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Normal basis

Summary

In mathematics, specifically the algebraic theory of fields, a normal basis is a special kind of basis for Galois extensions of finite degree, characterised as forming a single orbit for the Galois group. The normal basis theorem states that any finite Galois extension of fields has a normal basis. In algebraic number theory, the study of the more refined question of the existence of a normal integral basis is part of Galois module theory.

Normal basis theorem

Let ${\displaystyle F\subset K}$  be a Galois extension with Galois group ${\displaystyle G}$ . The classical normal basis theorem states that there is an element ${\displaystyle \beta \in K}$  such that ${\displaystyle \{g(\beta ):g\in G\}}$  forms a basis of K, considered as a vector space over F. That is, any element ${\displaystyle \alpha \in K}$  can be written uniquely as ${\textstyle \alpha =\sum _{g\in G}a_{g}\,g(\beta )}$  for some elements ${\displaystyle a_{g}\in F.}$

A normal basis contrasts with a primitive element basis of the form ${\displaystyle \{1,\beta ,\beta ^{2},\ldots ,\beta ^{n-1}\}}$ , where ${\displaystyle \beta \in K}$  is an element whose minimal polynomial has degree ${\displaystyle n=[K:F]}$ .

Group representation point of view

A field extension K / F with Galois group G can be naturally viewed as a representation of the group G over the field F in which each automorphism is represented by itself. Representations of G over the field F can be viewed as left modules for the group algebra F[G]. Every homomorphism of left F[G]-modules ${\displaystyle \phi :F[G]\rightarrow K}$  is of form ${\displaystyle \phi (r)=r\beta }$  for some ${\displaystyle \beta \in K}$ . Since ${\displaystyle \{1\cdot \sigma |\sigma \in G\}}$  is a linear basis of F[G] over F, it follows easily that ${\displaystyle \phi }$  is bijective iff ${\displaystyle \beta }$  generates a normal basis of K over F. The normal basis theorem therefore amounts to the statement saying that if K / F is finite Galois extension, then ${\displaystyle K\cong F[G]}$  as left ${\displaystyle F[G]}$ -module. In terms of representations of G over F, this means that K is isomorphic to the regular representation.

Case of finite fields

For finite fields this can be stated as follows:[1] Let ${\displaystyle F=\mathrm {GF} (q)=\mathbb {F} _{q}}$  denote the field of q elements, where q = pm is a prime power, and let ${\displaystyle K=\mathrm {GF} (q^{n})=\mathbb {F} _{q^{n}}}$  denote its extension field of degree n ≥ 1. Here the Galois group is ${\displaystyle G={\text{Gal}}(K/F)=\{1,\Phi ,\Phi ^{2},\ldots ,\Phi ^{n-1}\}}$  with ${\displaystyle \Phi ^{n}=1,}$  a cyclic group generated by the q-power Frobenius automorphism ${\displaystyle \Phi (\alpha )=\alpha ^{q},}$ with ${\displaystyle \Phi ^{n}=1=\mathrm {Id} _{K}.}$  Then there exists an element βK such that ${\displaystyle \{\beta ,\Phi (\beta ),\Phi ^{2}(\beta ),\ldots ,\Phi ^{n-1}(\beta )\}\ =\ \{\beta ,\beta ^{q},\beta ^{q^{2}},\ldots ,\beta ^{q^{n-1}}\!\}}$  is a basis of K over F.

Proof for finite fields

In case the Galois group is cyclic as above, generated by ${\displaystyle \Phi }$  with ${\displaystyle \Phi ^{n}=1,}$  the normal basis theorem follows from two basic facts. The first is the linear independence of characters: a multiplicative character is a mapping χ from a group H to a field K satisfying ${\displaystyle \chi (h_{1}h_{2})=\chi (h_{1})\chi (h_{2})}$ ; then any distinct characters ${\displaystyle \chi _{1},\chi _{2},\ldots }$  are linearly independent in the K-vector space of mappings. We apply this to the Galois group automorphisms ${\displaystyle \chi _{i}=\Phi ^{i}:K\to K,}$  thought of as mappings from the multiplicative group ${\displaystyle H=K^{\times }}$ . Now ${\displaystyle K\cong F^{n}}$ as an F-vector space, so we may consider ${\displaystyle \Phi :F^{n}\to F^{n}}$  as an element of the matrix algebra Mn(F); since its powers ${\displaystyle 1,\Phi ,\ldots ,\Phi ^{n-1}}$  are linearly independent (over K and a fortiori over F), its minimal polynomial must have degree at least n, i.e. it must be ${\displaystyle X^{n}-1}$ .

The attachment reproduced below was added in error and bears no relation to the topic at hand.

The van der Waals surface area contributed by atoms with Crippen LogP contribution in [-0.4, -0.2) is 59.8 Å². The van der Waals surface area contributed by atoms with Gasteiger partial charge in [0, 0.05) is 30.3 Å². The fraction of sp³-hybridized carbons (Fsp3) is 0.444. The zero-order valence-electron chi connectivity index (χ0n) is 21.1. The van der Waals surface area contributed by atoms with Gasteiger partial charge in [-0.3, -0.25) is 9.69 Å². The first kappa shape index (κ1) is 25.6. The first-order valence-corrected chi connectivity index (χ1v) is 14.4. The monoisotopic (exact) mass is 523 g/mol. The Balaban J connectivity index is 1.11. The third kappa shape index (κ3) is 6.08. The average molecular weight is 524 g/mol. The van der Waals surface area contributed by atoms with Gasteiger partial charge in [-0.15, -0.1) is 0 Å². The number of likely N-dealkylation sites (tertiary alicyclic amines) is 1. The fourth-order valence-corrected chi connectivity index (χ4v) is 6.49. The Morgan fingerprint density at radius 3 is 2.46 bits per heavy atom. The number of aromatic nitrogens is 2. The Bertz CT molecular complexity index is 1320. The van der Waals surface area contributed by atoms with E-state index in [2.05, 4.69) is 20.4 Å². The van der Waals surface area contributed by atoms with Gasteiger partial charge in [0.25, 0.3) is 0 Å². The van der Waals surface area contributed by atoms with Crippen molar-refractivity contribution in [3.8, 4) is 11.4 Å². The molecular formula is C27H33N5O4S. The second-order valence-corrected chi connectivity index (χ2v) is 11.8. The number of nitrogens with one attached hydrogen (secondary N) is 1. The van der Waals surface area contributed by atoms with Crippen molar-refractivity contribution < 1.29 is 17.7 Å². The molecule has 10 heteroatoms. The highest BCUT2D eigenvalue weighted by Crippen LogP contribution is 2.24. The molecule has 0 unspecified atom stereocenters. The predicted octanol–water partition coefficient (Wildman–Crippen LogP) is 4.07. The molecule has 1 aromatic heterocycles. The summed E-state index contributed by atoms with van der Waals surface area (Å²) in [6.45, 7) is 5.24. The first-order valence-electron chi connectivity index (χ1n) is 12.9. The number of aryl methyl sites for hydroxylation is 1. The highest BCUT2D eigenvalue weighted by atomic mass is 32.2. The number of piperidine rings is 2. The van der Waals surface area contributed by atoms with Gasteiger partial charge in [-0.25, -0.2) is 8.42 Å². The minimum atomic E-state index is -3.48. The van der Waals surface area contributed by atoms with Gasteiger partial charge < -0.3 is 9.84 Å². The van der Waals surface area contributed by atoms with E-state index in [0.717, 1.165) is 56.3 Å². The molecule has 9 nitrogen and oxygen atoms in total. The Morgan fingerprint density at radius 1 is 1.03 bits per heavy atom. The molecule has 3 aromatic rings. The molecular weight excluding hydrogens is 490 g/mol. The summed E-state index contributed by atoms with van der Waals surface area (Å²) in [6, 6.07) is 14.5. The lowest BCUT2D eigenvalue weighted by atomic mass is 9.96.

The second basic fact is the classification of finitely generated modules over a PID such as ${\displaystyle F[X]}$ . Every such module M can be represented as ${\textstyle M\cong \bigoplus _{i=1}^{k}{\frac {F[X]}{(f_{i}(X))}}}$ , where ${\displaystyle f_{i}(X)}$  may be chosen so that they are monic polynomials or zero and ${\displaystyle f_{i+1}(X)}$  is a multiple of ${\displaystyle f_{i}(X)}$ . ${\displaystyle f_{k}(X)}$  is the monic polynomial of smallest degree annihilating the module, or zero if no such non-zero polynomial exists. In the first case ${\textstyle \dim _{F}M=\sum _{i=1}^{k}\deg f_{i}}$ , in the second case ${\displaystyle \dim _{F}M=\infty }$ . In our case of cyclic G of size n generated by ${\displaystyle \Phi }$  we have an F-algebra isomorphism ${\textstyle F[G]\cong {\frac {F[X]}{(X^{n}-1)}}}$  where X corresponds to ${\displaystyle 1\cdot \Phi }$ , so every ${\displaystyle F[G]}$ -module may be viewed as an ${\displaystyle F[X]}$ -module with multiplication by X being multiplication by ${\displaystyle 1\cdot \Phi }$ . In case of K this means ${\displaystyle X\alpha =\Phi (\alpha )}$ , so the monic polynomial of smallest degree annihilating K is the minimal polynomial of ${\displaystyle \Phi }$ . Since K is a finite dimensional F-space, the representation above is possible with ${\displaystyle f_{k}(X)=X^{n}-1}$ . Since ${\displaystyle \dim _{F}(K)=n,}$  we can only have ${\displaystyle k=1}$ , and ${\textstyle K\cong {\frac {F[X]}{(X^{n}{-}\,1)}}}$  as F[X]-modules. (Note this is an isomorphism of F-linear spaces, but not of rings or F-algebras.) This gives isomorphism of ${\displaystyle F[G]}$ -modules ${\displaystyle K\cong F[G]}$  that we talked about above, and under it the basis ${\displaystyle \{1,X,X^{2},\ldots ,X^{n-1}\}}$  on the right side corresponds to a normal basis ${\displaystyle \{\beta ,\Phi (\beta ),\Phi ^{2}(\beta ),\ldots ,\Phi ^{n-1}(\beta )\}}$  of K on the left.

Note that this proof would also apply in the case of a cyclic Kummer extension.

Example

Consider the field ${\displaystyle K=\mathrm {GF} (2^{3})=\mathbb {F} _{8}}$  over ${\displaystyle F=\mathrm {GF} (2)=\mathbb {F} _{2}}$ , with Frobenius automorphism ${\displaystyle \Phi (\alpha )=\alpha ^{2}}$ . The proof above clarifies the choice of normal bases in terms of the structure of K as a representation of G (or F[G]-module). The irreducible factorization ${\displaystyle X^{n}-1\ =\ X^{3}-1\ =\ (X{-}1)(X^{2}{+}X{+}1)\ \in \ F[X]}$  means we have a direct sum of F[G]-modules (by the Chinese remainder theorem):${\displaystyle K\ \cong \ {\frac {F[X]}{(X^{3}{-}\,1)}}\ \cong \ {\frac {F[X]}{(X{+}1)}}\oplus {\frac {F[X]}{(X^{2}{+}X{+}1)}}.}$  The first component is just ${\displaystyle F\subset K}$ , while the second is isomorphic as an F[G]-module to ${\displaystyle \mathbb {F} _{2^{2}}\cong \mathbb {F} _{2}[X]/(X^{2}{+}X{+}1)}$  under the action ${\displaystyle \Phi \cdot X^{i}=X^{i+1}.}$  (Thus ${\displaystyle K\cong \mathbb {F} _{2}\oplus \mathbb {F} _{4}}$  as F[G]-modules, but not as F-algebras.)